AbbVie acquisition brings some Allergan profits back to U.S.

  • Allergan's acquisition by North Chicago-based AbbVie will result in it being subject to partial U.S. corporate taxes, something it was able to avoid when the drugmaker moved its headquarters to Ireland in 2015.

    Allergan's acquisition by North Chicago-based AbbVie will result in it being subject to partial U.S. corporate taxes, something it was able to avoid when the drugmaker moved its headquarters to Ireland in 2015. Daily Herald file photo

 
By Lynnley Browning, Laura Davison and Cynthia Koons
Bloomberg News
Updated 6/26/2019 2:01 PM

Allergan, the drugmaker that emigrated to Ireland to avoid U.S. taxes in 2015, is now coming home -- at least partially.

Allergan's income will generate some U.S. taxes because of a deal announced Tuesday for North Chicago-based AbbVie Inc. to acquire the Dublin-based company, even though it will remain in Ireland.

                                                                                                                                                                                                                       
 

Even the partial homecoming represents a win for U.S. lawmakers and regulators who have spent years trying to stop companies from moving their headquarters abroad to largely avoid taxes.

The $63 billion AbbVie acquisition is a big shift from 2015, when Allergan made moves to escape the U.S. tax net. The company underwent a complicated transaction known as a corporate inversion, in which it was acquired by Actavis, a smaller Irish drugmaker. Allergan continued to be managed from New Jersey but was able to use its Irish address for tax purposes, where the corporate rate is 12.5%.

"Unlike an inversion where U.S. income is transformed into foreign income, in the instant case, the polar opposite may well occur -- since, here, foreign income might be transformed into U.S. income," Robert Willens, an independent tax consultant, said Wednesday in a note to clients.

A few years ago, this deal would likely have gone very differently -- Allergan would be the one buying AbbVie. In fact, Allergan tried this type of inversion with Pfizer in 2016, but U.S. Treasury Department quickly wrote regulations that effectively killed the transaction before the companies could close the deal. In 2014, AbbVie also tried to invert, but Treasury blocked the proposal.

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The merger makes Allergan a special type of entity, known as a controlled foreign corporation, AbbVie spokeswoman Adelle Infante said. And under the 2017 Republican tax law that means Allergan will likely pay U.S. tax on some of its income, but not at the full 21% corporate rate.

The 2017 tax overhaul cut the rate from 35% to 21% and killed off nearly all remaining reasons for companies to invert. But Allergan will likely have to pay a new tax in the law on what is known as global intangible low-taxed income, or Gilti, said Albert W. Liguori, managing director at consulting firm Alvarez & Marsal Taxand.

"Allergan is now returning to become globally subject to U.S. tax rules," he said. But "it may not necessarily mean a profound amount of tax."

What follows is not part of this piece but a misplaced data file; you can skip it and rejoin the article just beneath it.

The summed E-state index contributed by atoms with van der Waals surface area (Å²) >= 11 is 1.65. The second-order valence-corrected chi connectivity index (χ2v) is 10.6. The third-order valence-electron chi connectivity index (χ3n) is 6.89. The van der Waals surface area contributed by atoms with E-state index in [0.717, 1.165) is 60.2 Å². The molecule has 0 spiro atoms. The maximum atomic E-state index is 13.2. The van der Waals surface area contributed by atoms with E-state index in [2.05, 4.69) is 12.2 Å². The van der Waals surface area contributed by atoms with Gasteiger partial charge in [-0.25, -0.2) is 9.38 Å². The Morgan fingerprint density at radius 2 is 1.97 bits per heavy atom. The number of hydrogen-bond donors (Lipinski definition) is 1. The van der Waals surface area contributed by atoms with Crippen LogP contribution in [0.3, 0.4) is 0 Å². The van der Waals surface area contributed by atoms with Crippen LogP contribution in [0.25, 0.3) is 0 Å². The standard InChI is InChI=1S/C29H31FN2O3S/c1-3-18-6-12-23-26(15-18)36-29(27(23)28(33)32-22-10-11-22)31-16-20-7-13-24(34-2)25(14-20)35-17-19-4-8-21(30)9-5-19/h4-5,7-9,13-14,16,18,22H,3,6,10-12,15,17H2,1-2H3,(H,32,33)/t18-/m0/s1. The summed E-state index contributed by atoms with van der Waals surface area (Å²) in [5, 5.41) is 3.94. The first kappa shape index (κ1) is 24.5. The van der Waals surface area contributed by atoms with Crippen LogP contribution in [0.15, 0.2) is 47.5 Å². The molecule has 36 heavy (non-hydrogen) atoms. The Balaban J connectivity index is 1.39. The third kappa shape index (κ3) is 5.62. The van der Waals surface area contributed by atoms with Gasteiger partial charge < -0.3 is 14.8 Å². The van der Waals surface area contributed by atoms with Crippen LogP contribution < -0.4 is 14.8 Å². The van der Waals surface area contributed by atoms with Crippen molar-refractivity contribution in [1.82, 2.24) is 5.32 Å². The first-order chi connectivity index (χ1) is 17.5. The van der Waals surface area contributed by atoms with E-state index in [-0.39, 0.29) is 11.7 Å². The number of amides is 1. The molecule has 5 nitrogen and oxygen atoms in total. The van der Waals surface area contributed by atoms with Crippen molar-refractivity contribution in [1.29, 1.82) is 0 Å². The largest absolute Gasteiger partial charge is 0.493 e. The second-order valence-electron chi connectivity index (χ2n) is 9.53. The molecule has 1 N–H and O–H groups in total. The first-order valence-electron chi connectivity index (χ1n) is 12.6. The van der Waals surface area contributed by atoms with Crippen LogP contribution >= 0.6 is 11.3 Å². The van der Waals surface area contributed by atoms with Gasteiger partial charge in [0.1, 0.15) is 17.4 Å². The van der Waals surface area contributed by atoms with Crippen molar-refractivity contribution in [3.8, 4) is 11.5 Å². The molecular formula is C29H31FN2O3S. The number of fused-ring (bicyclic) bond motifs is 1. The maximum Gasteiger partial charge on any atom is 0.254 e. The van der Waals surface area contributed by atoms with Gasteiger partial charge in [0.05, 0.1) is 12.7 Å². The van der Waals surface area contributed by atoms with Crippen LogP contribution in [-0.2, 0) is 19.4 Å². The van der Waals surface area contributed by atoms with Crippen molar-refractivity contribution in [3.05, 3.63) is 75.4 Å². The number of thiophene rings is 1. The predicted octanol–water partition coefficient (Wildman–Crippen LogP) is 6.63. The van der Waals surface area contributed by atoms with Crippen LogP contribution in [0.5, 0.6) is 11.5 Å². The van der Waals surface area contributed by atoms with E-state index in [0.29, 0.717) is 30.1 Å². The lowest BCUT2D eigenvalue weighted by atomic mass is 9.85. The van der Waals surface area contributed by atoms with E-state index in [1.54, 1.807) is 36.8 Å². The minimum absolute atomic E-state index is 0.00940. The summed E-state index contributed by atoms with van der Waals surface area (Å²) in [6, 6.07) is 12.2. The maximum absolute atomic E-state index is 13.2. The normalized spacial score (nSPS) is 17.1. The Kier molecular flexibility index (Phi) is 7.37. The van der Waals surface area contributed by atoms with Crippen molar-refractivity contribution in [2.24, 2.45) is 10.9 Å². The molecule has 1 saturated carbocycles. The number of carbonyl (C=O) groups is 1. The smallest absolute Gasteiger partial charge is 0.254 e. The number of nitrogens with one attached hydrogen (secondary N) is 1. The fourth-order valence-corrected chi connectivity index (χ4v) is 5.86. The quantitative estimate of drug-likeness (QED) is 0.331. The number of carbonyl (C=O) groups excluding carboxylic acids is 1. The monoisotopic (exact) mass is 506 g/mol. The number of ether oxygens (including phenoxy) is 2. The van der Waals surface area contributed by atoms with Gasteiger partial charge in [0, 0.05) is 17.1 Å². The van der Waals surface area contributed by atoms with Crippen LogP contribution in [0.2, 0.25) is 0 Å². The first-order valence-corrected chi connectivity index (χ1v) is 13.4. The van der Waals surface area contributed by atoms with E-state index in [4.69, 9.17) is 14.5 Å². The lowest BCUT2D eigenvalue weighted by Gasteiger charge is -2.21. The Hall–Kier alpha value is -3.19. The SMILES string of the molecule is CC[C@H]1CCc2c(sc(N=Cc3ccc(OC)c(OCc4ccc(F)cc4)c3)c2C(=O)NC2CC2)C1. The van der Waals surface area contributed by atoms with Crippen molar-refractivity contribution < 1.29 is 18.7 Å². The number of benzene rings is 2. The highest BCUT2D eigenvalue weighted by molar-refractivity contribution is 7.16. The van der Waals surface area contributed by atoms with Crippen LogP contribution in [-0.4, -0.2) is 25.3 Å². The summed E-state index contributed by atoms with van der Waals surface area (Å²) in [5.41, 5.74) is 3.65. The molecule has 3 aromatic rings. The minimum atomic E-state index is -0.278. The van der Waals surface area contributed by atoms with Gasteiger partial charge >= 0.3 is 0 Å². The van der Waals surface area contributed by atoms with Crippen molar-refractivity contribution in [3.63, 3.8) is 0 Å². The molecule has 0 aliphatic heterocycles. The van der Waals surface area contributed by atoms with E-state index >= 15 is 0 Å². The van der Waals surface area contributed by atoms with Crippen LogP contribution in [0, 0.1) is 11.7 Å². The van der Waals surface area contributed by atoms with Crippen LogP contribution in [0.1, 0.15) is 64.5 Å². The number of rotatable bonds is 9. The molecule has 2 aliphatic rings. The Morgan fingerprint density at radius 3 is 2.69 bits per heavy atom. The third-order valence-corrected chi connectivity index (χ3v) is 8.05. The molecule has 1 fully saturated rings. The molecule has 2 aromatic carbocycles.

AbbVie currently pays well below the new 21%, and said it will have an effective rate of 9% this year. Its future rate will rise to only 13%, the company said.

                                                                                                                                                                                                                       
 

The Gilti tax is a guardrail levy intended to prevent large pharmaceutical and technology companies from shifting their profits outside the U.S. and into lower-tax countries. The law taxes U.S. companies with "excess" profits from overseas subsidiaries in countries with rates lower than about 13%. Irish subsidiaries, like Allergan will be following the deal's completion, will likely pay some Gilti tax.

But the deal demonstrates that companies that have moved offshore aren't looking to become permanent U.S. residents again, as President Donald Trump has promised.

"The companies are moving back into the United States, who have left, and now they're coming back to us instead of being in other countries," Trump said in January.

The Allergan deal doesn't signal that large corporations will be moving back to the U.S. or that companies with offshore operations will move those assets back, said Ryan Dudley, a partner at accounting firm Friedman LLP in New York.

"There remains a significant amount of political risk within the U.S. in relation to whether there could be a change in the U.S. leadership that may result in some increases to the corporate tax rate," he said.

Rep. Kevin Brady of Texas, the top Republican on the House Ways and Means Committee, said in a statement Tuesday that the old tax code pushed American companies offshore and now they can "domicile here and stay competitive throughout the world."

But even paying taxes to foreign countries, such as Ireland, and some Gilti tax to the U.S., companies can end up with lower overall tax bills than if they fully operated in the U.S., said H. David Rosenbloom, an international tax lawyer at law firm Caplin & Drysdale and a former Treasury official. Gilti is an "incentive" for companies to "chase foreign assets," he said.

"It's not like Allergan is becoming a U.S. company," Willens said. "It just has a new owner."

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